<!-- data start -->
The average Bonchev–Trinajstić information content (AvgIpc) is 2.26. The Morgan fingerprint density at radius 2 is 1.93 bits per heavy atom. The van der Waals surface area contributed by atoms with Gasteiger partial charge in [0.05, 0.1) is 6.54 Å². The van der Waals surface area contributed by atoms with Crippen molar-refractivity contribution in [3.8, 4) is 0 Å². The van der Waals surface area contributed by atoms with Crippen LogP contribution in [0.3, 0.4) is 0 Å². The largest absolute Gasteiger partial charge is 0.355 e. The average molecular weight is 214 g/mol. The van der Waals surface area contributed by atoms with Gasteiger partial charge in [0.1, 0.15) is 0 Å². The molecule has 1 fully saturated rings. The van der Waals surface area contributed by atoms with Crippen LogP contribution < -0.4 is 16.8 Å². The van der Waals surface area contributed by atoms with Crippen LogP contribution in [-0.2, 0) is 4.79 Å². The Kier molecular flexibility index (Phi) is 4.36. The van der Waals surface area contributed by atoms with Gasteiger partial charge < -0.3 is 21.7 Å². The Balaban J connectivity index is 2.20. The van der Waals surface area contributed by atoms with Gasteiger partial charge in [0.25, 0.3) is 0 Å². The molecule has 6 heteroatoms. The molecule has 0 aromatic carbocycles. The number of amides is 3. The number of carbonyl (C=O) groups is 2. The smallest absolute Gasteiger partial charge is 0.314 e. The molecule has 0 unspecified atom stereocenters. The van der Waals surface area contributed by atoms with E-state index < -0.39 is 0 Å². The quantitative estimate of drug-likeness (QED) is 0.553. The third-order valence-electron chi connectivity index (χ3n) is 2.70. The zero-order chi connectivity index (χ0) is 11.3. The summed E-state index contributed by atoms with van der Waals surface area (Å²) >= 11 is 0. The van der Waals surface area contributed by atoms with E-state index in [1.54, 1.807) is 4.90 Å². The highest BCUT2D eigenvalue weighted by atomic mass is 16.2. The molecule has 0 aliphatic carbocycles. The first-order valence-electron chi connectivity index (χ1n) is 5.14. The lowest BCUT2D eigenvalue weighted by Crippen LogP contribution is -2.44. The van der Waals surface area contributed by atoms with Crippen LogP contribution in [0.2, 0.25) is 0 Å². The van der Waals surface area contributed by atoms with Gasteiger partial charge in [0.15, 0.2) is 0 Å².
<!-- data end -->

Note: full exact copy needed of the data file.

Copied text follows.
The average Bonchev–Trinajstić information content (AvgIpc) is 2.26. The Morgan fingerprint density at radius 2 is 1.93 bits per heavy atom. The van der Waals surface area contributed by atoms with Gasteiger partial charge in [0.05, 0.1) is 6.54 Å². The van der Waals surface area contributed by atoms with Crippen molar-refractivity contribution in [3.8, 4) is 0 Å². The van der Waals surface area contributed by atoms with Crippen LogP contribution in [0.3, 0.4) is 0 Å². The largest absolute Gasteiger partial charge is 0.355 e. The average molecular weight is 214 g/mol. The van der Waals surface area contributed by atoms with Gasteiger partial charge in [0.1, 0.15) is 0 Å². The molecule has 1 fully saturated rings. The van der Waals surface area contributed by atoms with Crippen LogP contribution < -0.4 is 16.8 Å². The van der Waals surface area contributed by atoms with Crippen LogP contribution in [-0.2, 0) is 4.79 Å². The Kier molecular flexibility index (Phi) is 4.36. The van der Waals surface area contributed by atoms with Gasteiger partial charge < -0.3 is 21.7 Å². The Balaban J connectivity index is 2.20. The van der Waals surface area contributed by atoms with Gasteiger partial charge in [0.25, 0.3) is 0 Å². The molecule has 6 heteroatoms. The molecule has 0 aromatic carbocycles. The number of amides is 3. The number of carbonyl (C=O) groups is 2. The smallest absolute Gasteiger partial charge is 0.314 e. The molecule has 0 unspecified atom stereocenters. The van der Waals surface area contributed by atoms with E-state index < -0.39 is 0 Å². The quantitative estimate of drug-likeness (QED) is 0.553. The third-order valence-electron chi connectivity index (χ3n) is 2.70. The zero-order chi connectivity index (χ0) is 11.3. The summed E-state index contributed by atoms with van der Waals surface area (Å²) >= 11 is 0. The van der Waals surface area contributed by atoms with E-state index in [1.54, 1.807) is 4.90 Å². The highest BCUT2D eigenvalue weighted by atomic mass is 16.2. The molecule has 0 aliphatic carbocycles. The first-order valence-electron chi connectivity index (χ1n) is 5.14. The lowest BCUT2D eigenvalue weighted by Crippen LogP contribution is -2.44. The van der Waals surface area contributed by atoms with Crippen LogP contribution in [0.2, 0.25) is 0 Å². The van der Waals surface area contributed by atoms with Gasteiger partial charge in [0.15, 0.2) is 0 Å².